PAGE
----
The Carolina Hurricanes' success during the 2019 Stanley Cup Playoffs is having a major impact on youth hockey in the Raleigh area.
The Hurricanes' Learn to Play: First Goal program started its fifth year May 1, and 245 boys and girls ages 5-9 signed up within 10 minutes. After one week 670 children are on board, with the goal of 900 within reach. Already more than 100 girls have signed up, compared to a total of 143 in 2018.
The wave of excitement has coincided with the Hurricanes' run to the Eastern Conference Final during their first Stanley Cup Playoff appearance since 2009. Game 1 of the best-of-7 series against the Boston Bruins is at TD Garden on Thursday (8 p.m. ET; NBCSN, CBC, SN, TVAS).
"I do believe that the excitement here [is] in Raleigh right now with what the Hurricanes have done," manager of youth and amateur hockey Shane Willis said. "Not only with the way they've played, but the way they're winning hockey games and the way this team is built. And the culture they're putting back into our community is as engulfing to me even more than the wins they're putting out each and every night.
"The way ownership and management have put these guys back into the community and what they're doing on the ice has just energized a program like this. The kids are seeing these guys and saying, 'I want to be an NHL player.' That's going to be a huge help to our program."
First Goal has grown from registering 250 children in its first year to more than 1,500 while expanding to include locations in Cary, Charlotte, Fort Bragg, Garner, Greensboro, Hillsborough, Wake Forest and Wilmington, North Carolina. Kids are provided equipment and seven on-ice skills sessions that include Hurricanes alumni Willis, Bates Battaglia and Jeff Daniels. Each participant this year also receives two tickets to a Hurricanes home game in 2019-20, a Hurricanes Kids Club membership and a graduation ceremony and certificate at the end of the program.
Learn to Play is a joint effort of the NHL and National Hockey League Players' Association that teaches children skills to succeed on the ice while building character traits to help them develop away from the game. The program partners with Pure Hockey, the largest equipment retailer in the United States, to provide head-to-toe equipment and on-ice lessons for a low registration fee.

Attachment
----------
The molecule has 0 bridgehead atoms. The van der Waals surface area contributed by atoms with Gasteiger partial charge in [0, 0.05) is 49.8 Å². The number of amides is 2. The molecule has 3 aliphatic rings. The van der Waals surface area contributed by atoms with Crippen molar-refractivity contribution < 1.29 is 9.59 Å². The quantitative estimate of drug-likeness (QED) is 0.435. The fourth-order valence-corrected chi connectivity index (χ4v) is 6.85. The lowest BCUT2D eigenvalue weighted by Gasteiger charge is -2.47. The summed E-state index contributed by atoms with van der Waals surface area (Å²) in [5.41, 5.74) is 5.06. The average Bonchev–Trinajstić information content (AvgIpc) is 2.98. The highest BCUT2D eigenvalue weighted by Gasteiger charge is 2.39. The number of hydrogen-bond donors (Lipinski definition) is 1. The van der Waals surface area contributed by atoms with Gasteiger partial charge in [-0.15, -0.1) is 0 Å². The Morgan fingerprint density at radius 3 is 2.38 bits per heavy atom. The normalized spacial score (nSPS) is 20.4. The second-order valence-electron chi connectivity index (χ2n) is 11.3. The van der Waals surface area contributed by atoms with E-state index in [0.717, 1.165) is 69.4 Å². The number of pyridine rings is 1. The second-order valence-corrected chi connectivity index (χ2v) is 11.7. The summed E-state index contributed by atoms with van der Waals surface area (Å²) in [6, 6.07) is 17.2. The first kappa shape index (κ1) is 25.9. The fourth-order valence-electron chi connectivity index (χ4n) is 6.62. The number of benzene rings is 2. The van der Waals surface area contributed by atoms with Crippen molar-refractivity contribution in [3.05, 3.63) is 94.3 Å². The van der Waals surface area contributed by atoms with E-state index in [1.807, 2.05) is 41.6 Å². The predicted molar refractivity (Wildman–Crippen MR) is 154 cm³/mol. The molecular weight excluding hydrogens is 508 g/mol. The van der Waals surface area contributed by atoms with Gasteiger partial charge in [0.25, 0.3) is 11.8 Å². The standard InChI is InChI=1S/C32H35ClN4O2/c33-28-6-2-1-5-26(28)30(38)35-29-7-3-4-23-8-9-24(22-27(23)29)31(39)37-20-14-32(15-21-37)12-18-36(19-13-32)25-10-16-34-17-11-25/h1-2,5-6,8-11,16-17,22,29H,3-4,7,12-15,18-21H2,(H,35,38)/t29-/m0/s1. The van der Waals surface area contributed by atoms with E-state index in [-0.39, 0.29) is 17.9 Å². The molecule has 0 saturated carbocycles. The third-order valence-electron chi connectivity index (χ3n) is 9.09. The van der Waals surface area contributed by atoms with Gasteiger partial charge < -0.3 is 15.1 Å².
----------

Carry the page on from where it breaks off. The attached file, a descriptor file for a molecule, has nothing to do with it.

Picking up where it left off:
"For me to go to the rink … it's so rewarding to go back," said Willis, who played 174 NHL games with the Hurricanes and the Tampa Bay Lightning and was hired by the Hurricanes on Sept. 8, 2011. "The smile on the kids' faces, the laughter, the hard work they put in, takes me back to where I came from. It was about people who volunteered their time each and every night at the rink to teach me and help me become a better-skilled player, to achieve what I was able to in the National Hockey League.
"It's exciting to see the growth here and what our youth hockey teams are doing at the highest levels. To get that level in a market that people continue to downplay it and say, 'Well, they're in the south,' it's very rewarding. The people here now, especially myself, know exactly what we have and what we're continuing to grow."
The Hurricanes enter the best-of-7 conference final on a six-game winning streak following a 6-0 loss to the Washington Capitals in Game 5 of the Eastern Conference First Round. It's the longest in Hurricanes/Hartford Whalers history behind a seven-game run in 2006, when Carolina won the Stanley Cup.
Carolina also is 5-0 at PNC Arena during the postseason.
"Just the way this team performs, the speed they play at and then the push …," said Willis, who also works as a Hurricanes analyst on Fox Sports Carolinas broadcasts. "Being a former player, you know when you're in a loud building, especially at home and the support is there. It can take you to another level. We've seen that through the first two rounds."